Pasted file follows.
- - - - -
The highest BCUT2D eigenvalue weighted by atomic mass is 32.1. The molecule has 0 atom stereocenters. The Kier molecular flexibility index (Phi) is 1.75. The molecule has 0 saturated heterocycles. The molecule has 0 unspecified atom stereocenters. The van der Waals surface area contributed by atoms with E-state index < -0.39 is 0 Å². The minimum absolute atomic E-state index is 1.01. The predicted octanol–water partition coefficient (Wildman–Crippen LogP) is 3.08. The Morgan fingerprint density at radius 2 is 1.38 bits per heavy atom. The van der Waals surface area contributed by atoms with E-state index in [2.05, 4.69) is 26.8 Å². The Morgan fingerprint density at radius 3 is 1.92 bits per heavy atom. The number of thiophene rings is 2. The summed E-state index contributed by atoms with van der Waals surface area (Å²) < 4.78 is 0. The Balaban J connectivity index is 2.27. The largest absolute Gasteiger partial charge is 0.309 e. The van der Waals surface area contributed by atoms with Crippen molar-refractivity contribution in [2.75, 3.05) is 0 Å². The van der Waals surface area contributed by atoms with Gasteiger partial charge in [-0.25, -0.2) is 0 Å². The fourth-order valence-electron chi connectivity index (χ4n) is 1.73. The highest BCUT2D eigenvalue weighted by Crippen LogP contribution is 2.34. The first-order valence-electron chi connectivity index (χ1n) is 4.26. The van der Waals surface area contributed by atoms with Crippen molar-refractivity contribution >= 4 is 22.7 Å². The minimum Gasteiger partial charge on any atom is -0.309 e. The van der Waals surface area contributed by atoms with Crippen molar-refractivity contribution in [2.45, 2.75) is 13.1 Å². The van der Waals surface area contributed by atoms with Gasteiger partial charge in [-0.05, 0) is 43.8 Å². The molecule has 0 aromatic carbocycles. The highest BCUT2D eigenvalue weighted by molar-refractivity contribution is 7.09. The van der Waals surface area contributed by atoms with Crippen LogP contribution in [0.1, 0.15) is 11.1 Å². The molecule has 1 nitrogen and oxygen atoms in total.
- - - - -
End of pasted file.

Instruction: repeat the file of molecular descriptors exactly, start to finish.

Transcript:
The highest BCUT2D eigenvalue weighted by atomic mass is 32.1. The molecule has 0 atom stereocenters. The Kier molecular flexibility index (Phi) is 1.75. The molecule has 0 saturated heterocycles. The molecule has 0 unspecified atom stereocenters. The van der Waals surface area contributed by atoms with E-state index < -0.39 is 0 Å². The minimum absolute atomic E-state index is 1.01. The predicted octanol–water partition coefficient (Wildman–Crippen LogP) is 3.08. The Morgan fingerprint density at radius 2 is 1.38 bits per heavy atom. The van der Waals surface area contributed by atoms with E-state index in [2.05, 4.69) is 26.8 Å². The Morgan fingerprint density at radius 3 is 1.92 bits per heavy atom. The number of thiophene rings is 2. The summed E-state index contributed by atoms with van der Waals surface area (Å²) < 4.78 is 0. The Balaban J connectivity index is 2.27. The largest absolute Gasteiger partial charge is 0.309 e. The van der Waals surface area contributed by atoms with Crippen molar-refractivity contribution in [2.75, 3.05) is 0 Å². The van der Waals surface area contributed by atoms with Gasteiger partial charge in [-0.25, -0.2) is 0 Å². The fourth-order valence-electron chi connectivity index (χ4n) is 1.73. The highest BCUT2D eigenvalue weighted by Crippen LogP contribution is 2.34. The first-order valence-electron chi connectivity index (χ1n) is 4.26. The van der Waals surface area contributed by atoms with Crippen molar-refractivity contribution >= 4 is 22.7 Å². The minimum Gasteiger partial charge on any atom is -0.309 e. The van der Waals surface area contributed by atoms with Crippen molar-refractivity contribution in [2.45, 2.75) is 13.1 Å². The van der Waals surface area contributed by atoms with Gasteiger partial charge in [-0.05, 0) is 43.8 Å². The molecule has 0 aromatic carbocycles. The highest BCUT2D eigenvalue weighted by molar-refractivity contribution is 7.09. The van der Waals surface area contributed by atoms with Crippen LogP contribution in [0.1, 0.15) is 11.1 Å². The molecule has 1 nitrogen and oxygen atoms in total.